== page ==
You have recently completed your annual continuing education requirements at work and realize this is a breach of your organization’s social media policy. Your organization requires employees to immediately report such breaches to the privacy officer to ensure the post is removed immediately and that the nurse responsible receives appropriate corrective action.

You follow appropriate organizational protocols and report the breach to the privacy officer. The privacy officer takes swift action to remove the post. Due to the severity of the breach, the organization terminates the nurse.

Based on this incident’s severity, your organization has established a task force with two main goals:

  • Educate staff on HIPAA and appropriate social media use in health care.
  • Prevent confidentiality, security, and privacy breaches.

The task force has been charged with creating a series of interprofessional staff updates on the following topics:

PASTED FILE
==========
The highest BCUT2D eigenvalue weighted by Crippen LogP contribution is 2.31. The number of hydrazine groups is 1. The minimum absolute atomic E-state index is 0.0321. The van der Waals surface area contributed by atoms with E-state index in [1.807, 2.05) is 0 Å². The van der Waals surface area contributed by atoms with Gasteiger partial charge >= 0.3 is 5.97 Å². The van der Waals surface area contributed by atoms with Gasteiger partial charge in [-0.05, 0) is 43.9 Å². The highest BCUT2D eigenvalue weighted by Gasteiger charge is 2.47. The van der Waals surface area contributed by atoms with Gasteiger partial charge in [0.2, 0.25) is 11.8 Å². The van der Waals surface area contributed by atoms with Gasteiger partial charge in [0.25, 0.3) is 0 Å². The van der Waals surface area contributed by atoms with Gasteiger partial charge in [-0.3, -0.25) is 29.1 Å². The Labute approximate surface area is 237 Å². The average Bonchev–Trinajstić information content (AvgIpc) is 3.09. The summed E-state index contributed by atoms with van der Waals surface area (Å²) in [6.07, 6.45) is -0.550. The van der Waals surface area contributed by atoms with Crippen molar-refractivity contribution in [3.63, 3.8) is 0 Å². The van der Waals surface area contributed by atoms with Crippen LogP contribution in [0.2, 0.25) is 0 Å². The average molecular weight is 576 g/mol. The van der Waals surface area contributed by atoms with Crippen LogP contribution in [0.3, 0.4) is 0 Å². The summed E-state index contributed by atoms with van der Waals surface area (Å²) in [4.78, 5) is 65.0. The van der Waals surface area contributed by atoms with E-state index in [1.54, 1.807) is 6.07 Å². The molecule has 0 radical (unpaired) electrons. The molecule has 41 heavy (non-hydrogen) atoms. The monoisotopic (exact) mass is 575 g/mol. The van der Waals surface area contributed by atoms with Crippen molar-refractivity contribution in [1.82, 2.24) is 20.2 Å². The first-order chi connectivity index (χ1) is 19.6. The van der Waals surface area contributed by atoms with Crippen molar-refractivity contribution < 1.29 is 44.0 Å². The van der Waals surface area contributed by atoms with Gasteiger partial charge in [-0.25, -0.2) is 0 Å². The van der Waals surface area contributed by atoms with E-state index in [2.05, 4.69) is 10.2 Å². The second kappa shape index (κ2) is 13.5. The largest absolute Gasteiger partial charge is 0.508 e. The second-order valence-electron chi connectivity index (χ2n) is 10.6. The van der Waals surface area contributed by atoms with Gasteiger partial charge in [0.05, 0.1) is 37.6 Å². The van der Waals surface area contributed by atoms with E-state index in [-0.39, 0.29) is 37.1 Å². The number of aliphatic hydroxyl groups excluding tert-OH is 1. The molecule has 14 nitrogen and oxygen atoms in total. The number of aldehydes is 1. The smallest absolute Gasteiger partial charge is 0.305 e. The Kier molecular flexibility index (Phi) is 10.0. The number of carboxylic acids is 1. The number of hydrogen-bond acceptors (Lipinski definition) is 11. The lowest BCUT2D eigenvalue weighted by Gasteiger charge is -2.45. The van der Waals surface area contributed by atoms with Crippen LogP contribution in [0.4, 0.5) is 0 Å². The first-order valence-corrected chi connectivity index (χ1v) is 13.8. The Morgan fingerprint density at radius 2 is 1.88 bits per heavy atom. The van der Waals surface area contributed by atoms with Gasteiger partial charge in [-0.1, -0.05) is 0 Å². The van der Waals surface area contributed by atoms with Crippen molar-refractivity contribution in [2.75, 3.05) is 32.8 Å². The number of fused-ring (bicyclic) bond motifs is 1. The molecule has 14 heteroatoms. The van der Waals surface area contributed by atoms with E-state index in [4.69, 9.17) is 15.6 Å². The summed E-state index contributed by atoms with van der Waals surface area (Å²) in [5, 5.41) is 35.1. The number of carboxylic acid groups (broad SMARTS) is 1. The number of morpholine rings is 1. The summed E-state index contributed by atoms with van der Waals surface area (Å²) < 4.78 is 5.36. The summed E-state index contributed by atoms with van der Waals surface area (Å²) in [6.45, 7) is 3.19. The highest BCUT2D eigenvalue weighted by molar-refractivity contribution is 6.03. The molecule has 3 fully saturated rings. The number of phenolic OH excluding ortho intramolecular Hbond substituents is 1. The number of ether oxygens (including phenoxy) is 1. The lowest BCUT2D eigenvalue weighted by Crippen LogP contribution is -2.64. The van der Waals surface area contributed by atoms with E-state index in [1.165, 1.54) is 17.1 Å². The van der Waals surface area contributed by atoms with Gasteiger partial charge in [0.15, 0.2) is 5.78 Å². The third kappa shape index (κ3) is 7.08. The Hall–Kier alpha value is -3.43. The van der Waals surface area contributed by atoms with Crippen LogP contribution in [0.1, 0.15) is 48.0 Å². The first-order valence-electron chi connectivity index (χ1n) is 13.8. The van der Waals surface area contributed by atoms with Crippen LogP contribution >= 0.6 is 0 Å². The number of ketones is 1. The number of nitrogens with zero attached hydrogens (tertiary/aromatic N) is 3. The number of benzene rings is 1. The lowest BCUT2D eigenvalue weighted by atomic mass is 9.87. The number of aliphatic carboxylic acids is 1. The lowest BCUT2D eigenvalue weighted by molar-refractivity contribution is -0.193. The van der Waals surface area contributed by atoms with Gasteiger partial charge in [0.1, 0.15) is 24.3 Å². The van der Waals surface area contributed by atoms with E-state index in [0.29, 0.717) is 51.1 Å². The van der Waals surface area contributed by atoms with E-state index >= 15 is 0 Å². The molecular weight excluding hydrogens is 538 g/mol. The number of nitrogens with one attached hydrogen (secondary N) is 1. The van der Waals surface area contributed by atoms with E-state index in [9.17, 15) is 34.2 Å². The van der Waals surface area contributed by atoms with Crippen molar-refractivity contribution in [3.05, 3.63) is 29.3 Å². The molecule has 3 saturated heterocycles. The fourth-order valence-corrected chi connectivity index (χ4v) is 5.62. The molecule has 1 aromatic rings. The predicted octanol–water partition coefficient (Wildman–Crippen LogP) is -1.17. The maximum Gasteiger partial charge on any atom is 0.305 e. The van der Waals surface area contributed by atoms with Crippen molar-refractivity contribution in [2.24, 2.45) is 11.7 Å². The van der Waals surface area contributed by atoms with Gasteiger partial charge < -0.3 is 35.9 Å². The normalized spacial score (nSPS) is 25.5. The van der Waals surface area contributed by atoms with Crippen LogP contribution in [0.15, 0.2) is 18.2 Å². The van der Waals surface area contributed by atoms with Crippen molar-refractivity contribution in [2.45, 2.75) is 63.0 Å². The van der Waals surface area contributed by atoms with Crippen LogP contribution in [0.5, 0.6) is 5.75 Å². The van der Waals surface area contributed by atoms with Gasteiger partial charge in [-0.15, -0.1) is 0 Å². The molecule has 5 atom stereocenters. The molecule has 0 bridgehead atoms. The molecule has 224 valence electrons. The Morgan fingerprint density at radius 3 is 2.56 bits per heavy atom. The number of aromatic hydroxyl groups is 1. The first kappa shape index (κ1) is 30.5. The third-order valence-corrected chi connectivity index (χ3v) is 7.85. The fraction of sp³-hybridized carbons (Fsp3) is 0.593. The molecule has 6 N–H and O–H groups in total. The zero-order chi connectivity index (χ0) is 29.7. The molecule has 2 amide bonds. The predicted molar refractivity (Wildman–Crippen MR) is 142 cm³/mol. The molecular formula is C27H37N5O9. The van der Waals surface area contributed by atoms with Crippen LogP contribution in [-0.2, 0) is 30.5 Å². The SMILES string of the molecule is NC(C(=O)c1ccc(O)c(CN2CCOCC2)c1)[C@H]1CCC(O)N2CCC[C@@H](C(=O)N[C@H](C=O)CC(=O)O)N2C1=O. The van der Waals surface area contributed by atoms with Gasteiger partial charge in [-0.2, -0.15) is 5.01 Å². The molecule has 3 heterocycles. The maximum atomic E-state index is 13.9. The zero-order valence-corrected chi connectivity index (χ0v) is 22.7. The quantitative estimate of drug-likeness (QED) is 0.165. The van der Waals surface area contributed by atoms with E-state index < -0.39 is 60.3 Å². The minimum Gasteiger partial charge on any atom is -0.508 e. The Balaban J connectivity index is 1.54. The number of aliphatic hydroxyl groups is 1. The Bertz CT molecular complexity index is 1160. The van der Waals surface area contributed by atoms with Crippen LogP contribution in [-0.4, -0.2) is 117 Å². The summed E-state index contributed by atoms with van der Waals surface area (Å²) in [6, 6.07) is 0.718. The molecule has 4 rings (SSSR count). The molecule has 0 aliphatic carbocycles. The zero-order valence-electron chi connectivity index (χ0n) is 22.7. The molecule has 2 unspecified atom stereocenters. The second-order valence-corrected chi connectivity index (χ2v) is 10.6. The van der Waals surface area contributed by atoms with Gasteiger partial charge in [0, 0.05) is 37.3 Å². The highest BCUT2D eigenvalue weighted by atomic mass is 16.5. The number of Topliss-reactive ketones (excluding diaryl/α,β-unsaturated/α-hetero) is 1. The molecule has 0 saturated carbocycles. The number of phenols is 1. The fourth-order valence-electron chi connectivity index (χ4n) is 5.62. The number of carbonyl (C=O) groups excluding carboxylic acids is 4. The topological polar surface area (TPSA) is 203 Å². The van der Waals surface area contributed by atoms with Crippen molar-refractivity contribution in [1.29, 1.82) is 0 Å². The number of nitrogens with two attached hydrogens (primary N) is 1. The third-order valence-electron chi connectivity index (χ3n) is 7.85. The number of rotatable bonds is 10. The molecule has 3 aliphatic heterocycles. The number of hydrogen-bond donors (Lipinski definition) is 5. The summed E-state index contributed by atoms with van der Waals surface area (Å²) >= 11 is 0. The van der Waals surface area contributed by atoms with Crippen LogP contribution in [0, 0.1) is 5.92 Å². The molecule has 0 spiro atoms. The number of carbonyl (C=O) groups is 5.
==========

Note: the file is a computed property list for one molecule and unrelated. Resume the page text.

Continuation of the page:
• Social media best practices.
  • What not to do: Social media.
  • Social media risks to patient information.
  • Steps to take if a breach occurs.

You are asked to select one or more of the topics and create the content for a staff update containing a maximum of two content pages. This assessment is not a traditional essay. It is a staff educational update about PHI. Consider creating a flyer, pamphlet, or one PowerPoint slide (not an entire presentation). Remember it should not be more than two pages (excluding a title and a reference page).

The task force has asked team members assigned to the topics to include the following content in their updates in addition to content on their selected topics:

  • What is protected health information (PHI)?